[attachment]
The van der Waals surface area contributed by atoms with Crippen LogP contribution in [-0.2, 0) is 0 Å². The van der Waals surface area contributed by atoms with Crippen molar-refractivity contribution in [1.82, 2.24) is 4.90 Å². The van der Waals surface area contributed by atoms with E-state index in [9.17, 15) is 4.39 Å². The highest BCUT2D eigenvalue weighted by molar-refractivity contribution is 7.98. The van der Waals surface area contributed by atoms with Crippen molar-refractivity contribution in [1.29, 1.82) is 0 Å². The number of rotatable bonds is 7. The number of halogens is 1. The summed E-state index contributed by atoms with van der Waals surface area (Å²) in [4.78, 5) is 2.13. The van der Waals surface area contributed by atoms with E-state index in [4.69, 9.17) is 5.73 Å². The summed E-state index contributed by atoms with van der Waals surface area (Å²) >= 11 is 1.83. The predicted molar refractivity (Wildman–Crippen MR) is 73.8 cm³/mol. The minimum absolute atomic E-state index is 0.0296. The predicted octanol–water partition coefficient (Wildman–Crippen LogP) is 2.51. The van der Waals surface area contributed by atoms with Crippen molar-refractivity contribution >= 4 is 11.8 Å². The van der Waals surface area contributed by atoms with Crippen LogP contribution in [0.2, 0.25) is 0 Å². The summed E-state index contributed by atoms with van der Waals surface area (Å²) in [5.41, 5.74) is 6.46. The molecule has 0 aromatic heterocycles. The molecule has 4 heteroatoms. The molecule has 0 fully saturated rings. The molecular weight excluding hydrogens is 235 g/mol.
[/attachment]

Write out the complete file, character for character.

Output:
The van der Waals surface area contributed by atoms with Crippen LogP contribution in [-0.2, 0) is 0 Å². The van der Waals surface area contributed by atoms with Crippen molar-refractivity contribution in [1.82, 2.24) is 4.90 Å². The van der Waals surface area contributed by atoms with E-state index in [9.17, 15) is 4.39 Å². The highest BCUT2D eigenvalue weighted by molar-refractivity contribution is 7.98. The van der Waals surface area contributed by atoms with Crippen molar-refractivity contribution in [1.29, 1.82) is 0 Å². The number of rotatable bonds is 7. The number of halogens is 1. The summed E-state index contributed by atoms with van der Waals surface area (Å²) in [4.78, 5) is 2.13. The van der Waals surface area contributed by atoms with E-state index in [4.69, 9.17) is 5.73 Å². The summed E-state index contributed by atoms with van der Waals surface area (Å²) >= 11 is 1.83. The predicted molar refractivity (Wildman–Crippen MR) is 73.8 cm³/mol. The minimum absolute atomic E-state index is 0.0296. The predicted octanol–water partition coefficient (Wildman–Crippen LogP) is 2.51. The van der Waals surface area contributed by atoms with Crippen molar-refractivity contribution >= 4 is 11.8 Å². The van der Waals surface area contributed by atoms with Crippen LogP contribution in [0.2, 0.25) is 0 Å². The summed E-state index contributed by atoms with van der Waals surface area (Å²) in [5.41, 5.74) is 6.46. The molecule has 0 aromatic heterocycles. The molecule has 4 heteroatoms. The molecule has 0 fully saturated rings. The molecular weight excluding hydrogens is 235 g/mol.